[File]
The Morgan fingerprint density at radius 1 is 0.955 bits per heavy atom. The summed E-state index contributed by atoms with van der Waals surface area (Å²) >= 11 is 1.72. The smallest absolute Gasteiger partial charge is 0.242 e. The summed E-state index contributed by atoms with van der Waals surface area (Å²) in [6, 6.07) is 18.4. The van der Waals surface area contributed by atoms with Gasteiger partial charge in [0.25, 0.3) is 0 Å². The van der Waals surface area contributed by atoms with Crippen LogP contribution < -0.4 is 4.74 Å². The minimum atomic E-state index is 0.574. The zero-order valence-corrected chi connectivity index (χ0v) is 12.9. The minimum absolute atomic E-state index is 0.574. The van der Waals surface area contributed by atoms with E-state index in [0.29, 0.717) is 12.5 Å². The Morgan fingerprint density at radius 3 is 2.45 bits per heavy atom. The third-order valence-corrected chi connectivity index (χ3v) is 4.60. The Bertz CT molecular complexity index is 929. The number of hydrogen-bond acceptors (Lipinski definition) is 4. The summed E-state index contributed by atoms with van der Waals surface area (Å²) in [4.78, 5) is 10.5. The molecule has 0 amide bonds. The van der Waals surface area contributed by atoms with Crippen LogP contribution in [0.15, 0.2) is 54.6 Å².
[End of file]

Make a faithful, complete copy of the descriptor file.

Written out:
The Morgan fingerprint density at radius 1 is 0.955 bits per heavy atom. The summed E-state index contributed by atoms with van der Waals surface area (Å²) >= 11 is 1.72. The smallest absolute Gasteiger partial charge is 0.242 e. The summed E-state index contributed by atoms with van der Waals surface area (Å²) in [6, 6.07) is 18.4. The van der Waals surface area contributed by atoms with Gasteiger partial charge in [0.25, 0.3) is 0 Å². The van der Waals surface area contributed by atoms with Crippen LogP contribution < -0.4 is 4.74 Å². The minimum atomic E-state index is 0.574. The zero-order valence-corrected chi connectivity index (χ0v) is 12.9. The minimum absolute atomic E-state index is 0.574. The van der Waals surface area contributed by atoms with E-state index in [0.29, 0.717) is 12.5 Å². The Morgan fingerprint density at radius 3 is 2.45 bits per heavy atom. The third-order valence-corrected chi connectivity index (χ3v) is 4.60. The Bertz CT molecular complexity index is 929. The number of hydrogen-bond acceptors (Lipinski definition) is 4. The summed E-state index contributed by atoms with van der Waals surface area (Å²) in [4.78, 5) is 10.5. The molecule has 0 amide bonds. The van der Waals surface area contributed by atoms with Crippen LogP contribution in [0.15, 0.2) is 54.6 Å².